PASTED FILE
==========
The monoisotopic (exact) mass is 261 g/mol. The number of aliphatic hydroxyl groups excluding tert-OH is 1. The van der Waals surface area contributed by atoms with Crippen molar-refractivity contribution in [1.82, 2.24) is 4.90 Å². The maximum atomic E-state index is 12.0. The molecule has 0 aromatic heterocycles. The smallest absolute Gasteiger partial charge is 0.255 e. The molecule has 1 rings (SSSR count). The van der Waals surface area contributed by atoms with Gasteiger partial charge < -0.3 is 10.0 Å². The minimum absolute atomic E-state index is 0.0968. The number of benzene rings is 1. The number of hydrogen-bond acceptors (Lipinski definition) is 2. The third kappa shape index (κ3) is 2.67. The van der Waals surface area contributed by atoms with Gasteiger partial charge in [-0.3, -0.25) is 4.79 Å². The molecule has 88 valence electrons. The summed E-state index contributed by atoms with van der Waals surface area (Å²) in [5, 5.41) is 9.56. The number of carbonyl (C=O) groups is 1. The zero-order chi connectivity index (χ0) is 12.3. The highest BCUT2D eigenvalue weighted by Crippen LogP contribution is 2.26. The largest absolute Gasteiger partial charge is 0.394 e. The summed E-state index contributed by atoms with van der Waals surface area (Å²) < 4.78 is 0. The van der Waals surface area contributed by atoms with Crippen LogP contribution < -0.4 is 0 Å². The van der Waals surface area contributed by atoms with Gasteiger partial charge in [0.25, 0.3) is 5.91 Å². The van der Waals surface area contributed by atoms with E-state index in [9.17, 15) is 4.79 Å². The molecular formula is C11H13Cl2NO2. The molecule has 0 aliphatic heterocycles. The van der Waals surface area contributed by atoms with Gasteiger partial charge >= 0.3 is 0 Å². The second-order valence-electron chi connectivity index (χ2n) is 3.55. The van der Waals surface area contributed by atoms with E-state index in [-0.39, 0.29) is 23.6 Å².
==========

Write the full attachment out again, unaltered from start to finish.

The monoisotopic (exact) mass is 261 g/mol. The number of aliphatic hydroxyl groups excluding tert-OH is 1. The van der Waals surface area contributed by atoms with Crippen molar-refractivity contribution in [1.82, 2.24) is 4.90 Å². The maximum atomic E-state index is 12.0. The molecule has 0 aromatic heterocycles. The smallest absolute Gasteiger partial charge is 0.255 e. The molecule has 1 rings (SSSR count). The van der Waals surface area contributed by atoms with Gasteiger partial charge < -0.3 is 10.0 Å². The minimum absolute atomic E-state index is 0.0968. The number of benzene rings is 1. The number of hydrogen-bond acceptors (Lipinski definition) is 2. The third kappa shape index (κ3) is 2.67. The van der Waals surface area contributed by atoms with Gasteiger partial charge in [-0.3, -0.25) is 4.79 Å². The molecule has 88 valence electrons. The summed E-state index contributed by atoms with van der Waals surface area (Å²) in [5, 5.41) is 9.56. The number of carbonyl (C=O) groups is 1. The zero-order chi connectivity index (χ0) is 12.3. The highest BCUT2D eigenvalue weighted by Crippen LogP contribution is 2.26. The largest absolute Gasteiger partial charge is 0.394 e. The summed E-state index contributed by atoms with van der Waals surface area (Å²) < 4.78 is 0. The van der Waals surface area contributed by atoms with Crippen LogP contribution < -0.4 is 0 Å². The van der Waals surface area contributed by atoms with Gasteiger partial charge in [0.25, 0.3) is 5.91 Å². The van der Waals surface area contributed by atoms with E-state index in [9.17, 15) is 4.79 Å². The molecular formula is C11H13Cl2NO2. The molecule has 0 aliphatic heterocycles. The van der Waals surface area contributed by atoms with Gasteiger partial charge >= 0.3 is 0 Å². The second-order valence-electron chi connectivity index (χ2n) is 3.55. The van der Waals surface area contributed by atoms with E-state index in [-0.39, 0.29) is 23.6 Å².